By Erin Sherbert
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By Rachel Swan
We usually gag when a politician, referencing his or her own brainchild, solemnly declares, "This is what democracy is all about." But when Assemblyman Joe Simitian (D-Palo Alto) uttered that most self-aggrandizing of phrases last week to describe his "There Oughta Be a Law" contest, we found ourselves swallowing it.
Sure, the contest is sort of silly. By asking constituents in the 21st District to come up with an idea for a law and submit a lengthy form describing their proposal to his office by Oct. 15, Simitian is inviting self-styled wonks to flood his staff with lame suggestions for Coke in the water fountains, four-day workweeks, and -- who knows? -- maybe even a municipal utility district for San Francisco.
But Simitian is taking the contest seriously. He'll select what he considers the best idea, introduce it in January, and invite the proposal's author to testify on behalf of the law in Sacramento.
That's not all. The lucky constituent will also get a California flag that once flew over the Capitol and lunch with Simitian in Sacramento.
"The joke with my staff was, "Lunch with me at the Capitol cafeteria? What's second prize?'" Simitian says.
The assemblyman, formerly mayor of Palo Alto and a supervisor on the Santa Clara County board, says he got the idea when he realized that in Sacramento, it's lobbyists -- not average Joes -- who bend lawmakers' ears with the assertion, "There oughta be a law." Finding it harder to connect with what he calls his thoughtful and vocal constituency, Simitian launched the contest.
He expects participants to conduct a fair amount of research before submitting an idea. The form on his Web site asks law-pitchers to note which politicians or legislative bodies would likely support or derail the proposal, how the law would impact the state's finances, and whether a similar law has ever been proposed. And he dismisses the argument that in asking his constituents to do such research, he's forsaking one of his primary obligations as an elected representative -- namely, to think up new laws.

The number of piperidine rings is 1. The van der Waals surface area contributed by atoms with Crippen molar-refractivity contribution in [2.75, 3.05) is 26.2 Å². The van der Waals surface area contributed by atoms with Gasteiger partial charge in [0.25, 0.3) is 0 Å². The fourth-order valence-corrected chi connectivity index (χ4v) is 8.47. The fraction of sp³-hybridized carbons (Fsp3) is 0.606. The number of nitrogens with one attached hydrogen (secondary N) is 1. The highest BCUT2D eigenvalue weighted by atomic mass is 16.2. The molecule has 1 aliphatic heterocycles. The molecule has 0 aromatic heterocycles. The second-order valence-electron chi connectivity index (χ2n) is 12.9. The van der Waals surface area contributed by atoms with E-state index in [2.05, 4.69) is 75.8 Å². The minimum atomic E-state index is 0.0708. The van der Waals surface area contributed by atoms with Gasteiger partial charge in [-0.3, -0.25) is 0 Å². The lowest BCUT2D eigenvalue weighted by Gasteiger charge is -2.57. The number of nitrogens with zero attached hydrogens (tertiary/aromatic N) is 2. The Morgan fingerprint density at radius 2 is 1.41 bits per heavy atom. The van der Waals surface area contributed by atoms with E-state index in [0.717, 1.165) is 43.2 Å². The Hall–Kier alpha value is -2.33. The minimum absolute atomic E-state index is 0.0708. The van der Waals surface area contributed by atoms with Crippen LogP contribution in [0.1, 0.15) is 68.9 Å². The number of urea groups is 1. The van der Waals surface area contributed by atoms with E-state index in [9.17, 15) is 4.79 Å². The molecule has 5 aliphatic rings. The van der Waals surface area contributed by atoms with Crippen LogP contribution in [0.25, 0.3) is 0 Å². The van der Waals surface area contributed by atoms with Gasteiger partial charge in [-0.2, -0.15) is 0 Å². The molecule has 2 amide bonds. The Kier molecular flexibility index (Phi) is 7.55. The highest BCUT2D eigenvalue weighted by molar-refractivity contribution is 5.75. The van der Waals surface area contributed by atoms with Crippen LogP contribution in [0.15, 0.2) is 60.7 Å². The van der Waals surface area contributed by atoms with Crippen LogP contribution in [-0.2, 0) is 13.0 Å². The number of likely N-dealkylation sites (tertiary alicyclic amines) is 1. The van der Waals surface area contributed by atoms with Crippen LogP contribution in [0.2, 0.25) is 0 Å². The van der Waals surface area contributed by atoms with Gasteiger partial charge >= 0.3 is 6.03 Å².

"My job is to move an agenda forward that reflects the needs of the people I represent," Simitian says. "What better way to do that than to ask them for their own ideas? This is what democracy is all about."
Gulp -- the experts agree.
"Anything that encourages citizens to think about the legislative process is good, especially in a state where the initiative process funnels all the citizens' creativity," says Bruce Cain, director of the Institute of Governmental Studies at UC Berkeley. "The number of really serious suggestions might only be a handful, but he's got people in his district that are university professors, Silicon Valley executives. It's an idea I think he can claim as an innovation, but it's something other legislators should look at."
Although aimed mainly at the people living in his 21st District, which covers southern San Mateo County and northwestern Santa Clara County, Simitian says the contest "welcomes all comers." They can get more information by calling his district office at (650) 688-6330.
On the streets of Palo Alto, most residents said they thought Simitian's contest was a grand idea. In fact, the first person we approached, an abstract artist named François Eril, didn't hesitate when asked what kind of law he would propose. Finishing his gyro at a sidewalk cafe, he wiped crumbs from his mouth and declared: "To legalize pot."
In the wake of the terrorist attack on the East Coast, some Bay Area far-left groups worried that the tragedy could make their own lives more difficult. The day after the attack, several Bay Area political groups circulated a memo via Web sites and e-mails from activist "Alex Lee" describing "security protocol" in the aftermath of Sept. 11. ("Lee" did not respond to repeated e-mail inquiries about his identity or affiliation.)
"People doing social justice work ... are often very visibly anti-government, vocal, passionate, and are seen as crazy at best by the mainstream media, and at worst, as "terrorists' ourselves," the memo said. "The government will hold many of us under tighter scrutiny. ... The U.S. may soon be at war, and we may soon experience intense political repression. And all people involved in social justice and revolutionary movements will be targeted."
The memo offered several pointers:
"- Don't use slang that incorporates violent words.
"- Don't joke about recent events.
"- Don't praise the destruction, especially publicly. Don't talk about what happened in positive terms."
The memo went on to caution activists that telephones, computers, cars, and outdoor spaces can be bugged. And the memo offered one final piece of advice, perhaps a little too late: "Don't be paranoid."